Those up to no good will actually have a easier time of it, they will be able to see what they are doing and lights like these will create light areas and very dark shadow areas that they can hide in.

    Also think of the astronomers – this will be the end of astronomy in the UK.

    Ant (Essex/Peterborough)

  2. James Blundell

    Ugh What an awful idea, how is anyone supposed to sleep near such bright lights. And this isn’t just a loss for astronomers its also a loss for anyone who wants to look up and see the stars.

  3. Lews

    “Poorly lit”? It’s the night! It’s meant to be dark! What a waste of money. Why pay £57m on new lights when you can save money and energy by, for example, dimming or turning off the existing lights after midnight.

  4. Richard Taylor Article author


    These new lights, and the new contract, are designed allow things like dimming or turning off lights; they also save energy.

  5. Richard Taylor Article author

    At Cambridgeshire County Council’s Full Council on the 7th of December 2010 the Council Cabinet member responsible, Conservative Cllr McGuire, was asked about the costs of the new street-light Private Finance Initiative.

    Cllr McGuire replied: “I’ve had figures thrown at me but they differ; I’ll come back when I’ve established it”.

  6. john

    Most children (and adults) in the UK have never seen the Milkyway because of existing street lighting. With these super bright white lights they will only be able to see a handful of the brightest stars. It was the view of the night sky that spurred me any many others to take up science/engineering as a career. Sodium and mercury lamps can be filtered out by astronomers, LED lights can not.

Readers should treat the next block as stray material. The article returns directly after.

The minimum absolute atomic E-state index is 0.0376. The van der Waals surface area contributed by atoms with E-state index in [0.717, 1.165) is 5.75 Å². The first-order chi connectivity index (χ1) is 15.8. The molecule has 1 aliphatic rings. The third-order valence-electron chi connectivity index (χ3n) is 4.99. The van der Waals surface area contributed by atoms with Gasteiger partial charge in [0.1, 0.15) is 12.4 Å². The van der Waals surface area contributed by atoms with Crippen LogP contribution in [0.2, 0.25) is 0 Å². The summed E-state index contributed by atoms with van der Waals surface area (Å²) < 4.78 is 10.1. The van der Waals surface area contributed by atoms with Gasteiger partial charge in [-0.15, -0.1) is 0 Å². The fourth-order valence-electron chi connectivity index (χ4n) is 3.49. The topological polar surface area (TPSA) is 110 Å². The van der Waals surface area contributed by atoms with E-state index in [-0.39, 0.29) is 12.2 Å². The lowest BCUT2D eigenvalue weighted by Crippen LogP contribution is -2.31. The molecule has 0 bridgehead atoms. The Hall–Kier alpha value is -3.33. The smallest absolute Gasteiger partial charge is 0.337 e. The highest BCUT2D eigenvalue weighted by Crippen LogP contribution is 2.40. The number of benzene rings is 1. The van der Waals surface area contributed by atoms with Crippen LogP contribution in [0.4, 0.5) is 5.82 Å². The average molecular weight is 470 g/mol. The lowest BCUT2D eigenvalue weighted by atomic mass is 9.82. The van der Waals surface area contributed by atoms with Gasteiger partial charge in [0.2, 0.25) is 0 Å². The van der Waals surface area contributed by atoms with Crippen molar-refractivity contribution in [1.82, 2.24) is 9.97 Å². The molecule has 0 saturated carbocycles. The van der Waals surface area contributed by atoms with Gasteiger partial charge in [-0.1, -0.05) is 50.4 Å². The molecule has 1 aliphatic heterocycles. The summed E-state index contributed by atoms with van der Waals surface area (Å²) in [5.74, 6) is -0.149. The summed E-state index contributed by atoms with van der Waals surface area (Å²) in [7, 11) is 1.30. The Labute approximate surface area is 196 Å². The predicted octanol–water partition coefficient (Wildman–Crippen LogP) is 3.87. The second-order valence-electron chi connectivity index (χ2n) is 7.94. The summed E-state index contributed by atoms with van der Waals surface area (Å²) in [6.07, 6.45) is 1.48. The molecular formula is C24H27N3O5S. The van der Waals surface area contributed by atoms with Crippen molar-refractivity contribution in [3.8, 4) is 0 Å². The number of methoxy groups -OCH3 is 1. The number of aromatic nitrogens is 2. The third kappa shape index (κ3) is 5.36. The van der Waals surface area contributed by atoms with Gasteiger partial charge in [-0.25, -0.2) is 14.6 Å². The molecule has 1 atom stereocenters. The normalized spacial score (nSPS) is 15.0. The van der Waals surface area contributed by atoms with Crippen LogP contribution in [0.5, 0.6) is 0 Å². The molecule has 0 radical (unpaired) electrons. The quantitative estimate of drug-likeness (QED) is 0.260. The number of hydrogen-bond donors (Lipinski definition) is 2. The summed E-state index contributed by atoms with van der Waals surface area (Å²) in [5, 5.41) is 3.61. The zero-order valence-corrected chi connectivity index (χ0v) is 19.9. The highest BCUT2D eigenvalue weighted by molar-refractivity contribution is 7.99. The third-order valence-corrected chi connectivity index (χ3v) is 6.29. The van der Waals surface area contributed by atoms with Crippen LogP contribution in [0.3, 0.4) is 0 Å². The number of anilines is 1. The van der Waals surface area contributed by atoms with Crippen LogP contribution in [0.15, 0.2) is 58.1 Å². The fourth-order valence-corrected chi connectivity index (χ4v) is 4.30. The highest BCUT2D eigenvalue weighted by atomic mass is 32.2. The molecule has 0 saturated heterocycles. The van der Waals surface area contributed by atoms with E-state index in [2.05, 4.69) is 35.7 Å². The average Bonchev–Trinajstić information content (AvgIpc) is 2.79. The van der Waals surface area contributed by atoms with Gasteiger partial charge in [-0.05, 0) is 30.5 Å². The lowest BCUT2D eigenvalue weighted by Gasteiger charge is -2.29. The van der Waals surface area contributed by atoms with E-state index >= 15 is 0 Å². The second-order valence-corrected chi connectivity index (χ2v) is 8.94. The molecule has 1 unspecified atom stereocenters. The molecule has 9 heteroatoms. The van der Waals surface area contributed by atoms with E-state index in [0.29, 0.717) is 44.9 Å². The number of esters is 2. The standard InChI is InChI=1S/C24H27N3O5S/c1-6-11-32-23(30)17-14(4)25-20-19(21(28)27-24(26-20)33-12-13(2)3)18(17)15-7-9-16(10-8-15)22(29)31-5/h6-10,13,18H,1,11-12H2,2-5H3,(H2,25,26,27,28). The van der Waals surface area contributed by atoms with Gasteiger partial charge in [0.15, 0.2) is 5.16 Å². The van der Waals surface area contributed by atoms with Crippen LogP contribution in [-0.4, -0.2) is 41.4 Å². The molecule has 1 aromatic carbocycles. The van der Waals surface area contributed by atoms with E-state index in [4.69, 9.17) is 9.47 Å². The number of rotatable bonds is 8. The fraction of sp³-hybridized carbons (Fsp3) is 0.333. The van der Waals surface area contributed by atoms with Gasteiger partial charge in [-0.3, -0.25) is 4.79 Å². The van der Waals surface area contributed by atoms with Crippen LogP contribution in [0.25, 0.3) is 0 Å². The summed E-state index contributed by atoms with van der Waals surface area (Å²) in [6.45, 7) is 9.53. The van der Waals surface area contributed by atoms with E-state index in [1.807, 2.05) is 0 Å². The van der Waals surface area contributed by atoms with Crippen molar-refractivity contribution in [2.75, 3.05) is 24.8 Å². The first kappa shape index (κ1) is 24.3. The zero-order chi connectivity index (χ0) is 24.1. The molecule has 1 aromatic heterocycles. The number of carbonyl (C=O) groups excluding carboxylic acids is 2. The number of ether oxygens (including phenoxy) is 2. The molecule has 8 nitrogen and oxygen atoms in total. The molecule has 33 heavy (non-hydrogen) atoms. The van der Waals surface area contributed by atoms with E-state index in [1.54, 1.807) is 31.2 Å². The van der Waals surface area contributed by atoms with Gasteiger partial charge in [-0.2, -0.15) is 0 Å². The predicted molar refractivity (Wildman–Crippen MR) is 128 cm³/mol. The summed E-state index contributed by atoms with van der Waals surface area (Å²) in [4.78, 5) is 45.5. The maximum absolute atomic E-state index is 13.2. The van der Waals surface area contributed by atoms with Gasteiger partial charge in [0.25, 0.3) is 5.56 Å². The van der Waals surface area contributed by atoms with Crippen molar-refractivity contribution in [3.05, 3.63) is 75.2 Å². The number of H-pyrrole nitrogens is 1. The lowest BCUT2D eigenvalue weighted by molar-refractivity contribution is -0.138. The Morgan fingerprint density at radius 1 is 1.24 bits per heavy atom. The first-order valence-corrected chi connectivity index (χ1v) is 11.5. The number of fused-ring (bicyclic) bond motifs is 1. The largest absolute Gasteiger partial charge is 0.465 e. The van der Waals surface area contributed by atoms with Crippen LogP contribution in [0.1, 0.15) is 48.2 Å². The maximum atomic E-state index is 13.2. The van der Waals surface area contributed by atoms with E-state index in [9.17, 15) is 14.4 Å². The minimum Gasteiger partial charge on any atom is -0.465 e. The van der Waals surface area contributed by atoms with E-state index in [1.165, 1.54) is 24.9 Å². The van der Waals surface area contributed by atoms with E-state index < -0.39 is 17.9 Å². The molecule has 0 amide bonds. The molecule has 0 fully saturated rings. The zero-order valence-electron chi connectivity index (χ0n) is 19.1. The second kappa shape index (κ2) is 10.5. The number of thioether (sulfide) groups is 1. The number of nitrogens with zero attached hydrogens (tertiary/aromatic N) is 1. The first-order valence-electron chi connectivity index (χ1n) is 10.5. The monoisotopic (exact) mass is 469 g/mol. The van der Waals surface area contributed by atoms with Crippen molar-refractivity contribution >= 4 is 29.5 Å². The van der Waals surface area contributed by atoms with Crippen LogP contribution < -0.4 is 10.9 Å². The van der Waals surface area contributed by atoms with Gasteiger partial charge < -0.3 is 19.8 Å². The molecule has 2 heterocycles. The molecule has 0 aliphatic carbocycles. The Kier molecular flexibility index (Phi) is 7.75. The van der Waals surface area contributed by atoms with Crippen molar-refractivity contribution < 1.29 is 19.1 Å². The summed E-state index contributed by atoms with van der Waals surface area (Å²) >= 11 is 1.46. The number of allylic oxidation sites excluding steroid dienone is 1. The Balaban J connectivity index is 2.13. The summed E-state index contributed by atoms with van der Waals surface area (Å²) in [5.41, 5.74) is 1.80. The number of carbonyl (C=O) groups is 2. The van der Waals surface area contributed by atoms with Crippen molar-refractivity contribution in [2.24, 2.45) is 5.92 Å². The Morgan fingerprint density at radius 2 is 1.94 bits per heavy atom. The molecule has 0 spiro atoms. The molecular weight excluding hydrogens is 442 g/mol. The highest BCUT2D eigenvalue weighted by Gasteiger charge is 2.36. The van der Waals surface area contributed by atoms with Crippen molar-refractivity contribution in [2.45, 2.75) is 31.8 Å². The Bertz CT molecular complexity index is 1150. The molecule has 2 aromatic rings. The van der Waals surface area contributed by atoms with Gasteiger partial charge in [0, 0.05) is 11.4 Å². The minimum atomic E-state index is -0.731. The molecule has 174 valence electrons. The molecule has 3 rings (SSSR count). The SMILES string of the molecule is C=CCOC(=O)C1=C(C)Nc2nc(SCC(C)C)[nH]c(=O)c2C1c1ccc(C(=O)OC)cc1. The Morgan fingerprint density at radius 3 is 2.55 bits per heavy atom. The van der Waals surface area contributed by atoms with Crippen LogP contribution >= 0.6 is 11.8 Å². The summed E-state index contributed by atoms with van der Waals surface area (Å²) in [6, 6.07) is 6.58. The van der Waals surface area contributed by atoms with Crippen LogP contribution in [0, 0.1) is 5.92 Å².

7. J Goold

    Please can you tell me the actual power used for each of the orange colour lights that are used in St. Neots?
    What is the power consumption of the new whiter lights and can they be dimmed or switched off and then by who.
    How much is saved by using one of these white lights on an hourly base.
    Look forward to a reply

    1. Richard Taylor Article author

      I don’t know the answers to those questions; but they’re the kind of thing which could perhaps be obtained from Cambridgeshire County Council via a FOI request.

      A 2010 FOI response gave the “before” statistics:

      Number of County Council Street Lights = 55221
      Average Lamp Wattage = 52.67watts
      Annual estimate Energy Cost for 2010/11 = £1.4m
      Annual estimate Maintenance Cost for 2010/11 = £2.5m

      Cambridgeshire County Council publish specifications for street-lighting on new developments which reveals the control system they specify is one made by Telsna:

      We know the project states:

      That doesn’t let us estimate the power consumption of the new lights though; as there may be fewer new lights and they may be dimmed, or off.

      The detailed plans do show that various lights are being installed, generally 36W units, in most places; but with 150w units on, for example Needingworth Bypass.

      As for savings, the council have stated:

      The existing lighting network costs more than £3.2 million to maintain and light the new network and its operation is expected to save around £350,000 annually